I don’t really like New Year’s resolutions because they’re such a ritual. As such, the same thing always happens: you make them, so earnestly, but don’t follow through past January 10th. If I make something as a resolution, it’s pretty much a death sentence to that idea — it will never happen. It’s a law of physics or something. So I’m not going to make any of those “exercise every day,” “make weekly lists of what I’m grateful for” kinds of resolutions this year.
Instead I’m going to focus on some of those little, silly things, the ones we mean to do but always slip through the cracks. Why do we make it so hard for ourselves to do those things we want most?
1. listen to more Elvis. Sinatra too. Everyone could use a little more of the classics in their life, I think. And I actually know a bit about Elvis, having researched him for various things back in college, but I never actually listened to much of his music. Talk about having things backwards — it’s time to get them right-side-out. I also recently found out I’m only 2 degrees of separation away from him, so like a moth to the flame of celebrity, here I go.
2. read the whole articles in magazines, instead of just skimming the pictures and saying I’ll come back to them. Because really that’s just laziness to the extreme.
3. research. I often come across things, reading or watching a film or in a museum, and I think to myself that I should really look into learning more about it. Well I really think I should write those things down and actually get to the reading up part. Because I can’t deny it, there is an insatiable geek inside of me that loves becoming quietly fascinated with new information.
4. learn graphic design. I’m not putting this on any kind of time-table, it’s just something I want to learn more about at some point, I think it could come in handy in anything I end up doing. I should probably start by having a notebook to collect examples of design that I like, so I can start to figure out what my style is.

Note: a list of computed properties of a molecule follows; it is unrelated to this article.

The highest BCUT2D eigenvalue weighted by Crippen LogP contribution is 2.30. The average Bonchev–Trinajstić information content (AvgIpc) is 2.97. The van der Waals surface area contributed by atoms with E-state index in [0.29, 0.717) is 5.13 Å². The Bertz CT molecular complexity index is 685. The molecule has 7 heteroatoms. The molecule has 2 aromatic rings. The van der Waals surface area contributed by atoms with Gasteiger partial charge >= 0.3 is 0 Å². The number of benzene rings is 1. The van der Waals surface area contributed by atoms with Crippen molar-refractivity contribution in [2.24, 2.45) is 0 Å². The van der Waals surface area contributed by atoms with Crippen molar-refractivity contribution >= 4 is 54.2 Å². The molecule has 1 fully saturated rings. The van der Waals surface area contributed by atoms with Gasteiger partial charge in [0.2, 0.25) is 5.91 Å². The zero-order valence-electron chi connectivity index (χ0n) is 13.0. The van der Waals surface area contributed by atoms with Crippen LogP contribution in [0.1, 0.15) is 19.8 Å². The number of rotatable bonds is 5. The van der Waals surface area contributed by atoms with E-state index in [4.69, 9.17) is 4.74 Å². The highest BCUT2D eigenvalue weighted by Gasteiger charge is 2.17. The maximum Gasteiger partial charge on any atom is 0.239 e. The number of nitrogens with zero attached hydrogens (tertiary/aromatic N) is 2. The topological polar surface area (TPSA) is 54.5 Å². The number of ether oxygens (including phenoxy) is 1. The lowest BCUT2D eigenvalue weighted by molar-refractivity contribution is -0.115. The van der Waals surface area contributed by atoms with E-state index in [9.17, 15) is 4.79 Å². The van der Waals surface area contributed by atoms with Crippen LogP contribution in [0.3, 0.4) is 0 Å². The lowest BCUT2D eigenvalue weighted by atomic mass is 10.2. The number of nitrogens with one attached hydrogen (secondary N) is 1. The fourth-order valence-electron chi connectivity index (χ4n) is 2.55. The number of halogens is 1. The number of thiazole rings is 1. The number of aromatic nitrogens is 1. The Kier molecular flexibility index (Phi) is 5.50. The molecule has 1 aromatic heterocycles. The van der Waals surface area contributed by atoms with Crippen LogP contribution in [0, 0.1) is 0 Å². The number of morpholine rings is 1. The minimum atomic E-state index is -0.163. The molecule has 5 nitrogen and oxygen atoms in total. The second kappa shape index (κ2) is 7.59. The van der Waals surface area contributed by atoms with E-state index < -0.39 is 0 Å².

5. sew, design, and make patterns more often. I think I put this off because I can get lost for hours in it, consumed by the mix of mathematics, precision and aesthetics. It keeps my mind sharp, my hands busy, and keeps me singing along to the old records I play as I work. They say that when you find something you love, it doesn’t feel like work; and that’s how I feel about this. And at the end of the afternoon you have something to show for it, even if it comes with pin-pricked fingers.
My only real resolution, the bigger-picture one, is insanely simple, and maybe at odds with what I wrote last week: Be nice.
These plain vanilla words came to me a few days ago from a conversation with my mother about one of her oldest friends, someone I remember being around my whole life. And she is always nice, kind. Surprisingly so. We’re used to using “nice” as a throwaway adjective, not great, not bad, just neutral. But to truly be nice to someone, to be kind and hospitable to your friends and strangers, even when it takes you a little out of your way, is a sadly rare virtue. To ask people about themselves and really care; to remember those details when you meet again. We all remember the moments when someone has been truly kind to us. So I’m going to try to make those moments more.